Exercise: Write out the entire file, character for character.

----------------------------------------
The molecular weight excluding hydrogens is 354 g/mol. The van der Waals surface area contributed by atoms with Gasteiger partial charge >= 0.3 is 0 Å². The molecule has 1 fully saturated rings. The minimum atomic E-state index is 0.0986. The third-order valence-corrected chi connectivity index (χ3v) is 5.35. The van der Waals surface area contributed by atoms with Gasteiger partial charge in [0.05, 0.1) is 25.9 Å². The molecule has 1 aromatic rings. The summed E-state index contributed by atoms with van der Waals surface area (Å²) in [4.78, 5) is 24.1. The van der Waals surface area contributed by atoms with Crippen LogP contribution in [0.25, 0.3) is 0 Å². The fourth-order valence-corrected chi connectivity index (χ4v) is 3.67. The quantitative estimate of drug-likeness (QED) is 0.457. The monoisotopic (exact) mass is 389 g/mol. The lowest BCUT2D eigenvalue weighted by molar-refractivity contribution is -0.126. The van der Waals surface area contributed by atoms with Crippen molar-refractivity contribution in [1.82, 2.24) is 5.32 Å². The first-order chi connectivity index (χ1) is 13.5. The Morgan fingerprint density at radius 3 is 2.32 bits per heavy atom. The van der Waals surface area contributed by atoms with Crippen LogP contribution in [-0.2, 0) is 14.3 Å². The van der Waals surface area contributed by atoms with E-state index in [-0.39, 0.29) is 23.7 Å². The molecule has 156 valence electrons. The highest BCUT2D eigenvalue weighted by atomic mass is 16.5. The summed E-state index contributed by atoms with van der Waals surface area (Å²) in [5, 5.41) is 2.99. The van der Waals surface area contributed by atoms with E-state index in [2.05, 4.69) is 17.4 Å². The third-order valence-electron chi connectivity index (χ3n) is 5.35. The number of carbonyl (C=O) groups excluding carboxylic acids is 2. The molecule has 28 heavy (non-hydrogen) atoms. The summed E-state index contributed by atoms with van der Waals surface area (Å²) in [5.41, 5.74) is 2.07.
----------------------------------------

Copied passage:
The molecular weight excluding hydrogens is 354 g/mol. The van der Waals surface area contributed by atoms with Gasteiger partial charge >= 0.3 is 0 Å². The molecule has 1 fully saturated rings. The minimum atomic E-state index is 0.0986. The third-order valence-corrected chi connectivity index (χ3v) is 5.35. The van der Waals surface area contributed by atoms with Gasteiger partial charge in [0.05, 0.1) is 25.9 Å². The molecule has 1 aromatic rings. The summed E-state index contributed by atoms with van der Waals surface area (Å²) in [4.78, 5) is 24.1. The van der Waals surface area contributed by atoms with Crippen LogP contribution in [0.25, 0.3) is 0 Å². The fourth-order valence-corrected chi connectivity index (χ4v) is 3.67. The quantitative estimate of drug-likeness (QED) is 0.457. The monoisotopic (exact) mass is 389 g/mol. The lowest BCUT2D eigenvalue weighted by molar-refractivity contribution is -0.126. The van der Waals surface area contributed by atoms with Crippen molar-refractivity contribution in [1.82, 2.24) is 5.32 Å². The first-order chi connectivity index (χ1) is 13.5. The Morgan fingerprint density at radius 3 is 2.32 bits per heavy atom. The van der Waals surface area contributed by atoms with Crippen LogP contribution in [-0.2, 0) is 14.3 Å². The van der Waals surface area contributed by atoms with E-state index in [-0.39, 0.29) is 23.7 Å². The molecule has 156 valence electrons. The highest BCUT2D eigenvalue weighted by atomic mass is 16.5. The summed E-state index contributed by atoms with van der Waals surface area (Å²) in [5, 5.41) is 2.99. The van der Waals surface area contributed by atoms with E-state index in [2.05, 4.69) is 17.4 Å². The third-order valence-electron chi connectivity index (χ3n) is 5.35. The number of carbonyl (C=O) groups excluding carboxylic acids is 2. The molecule has 28 heavy (non-hydrogen) atoms. The summed E-state index contributed by atoms with van der Waals surface area (Å²) in [5.41, 5.74) is 2.07.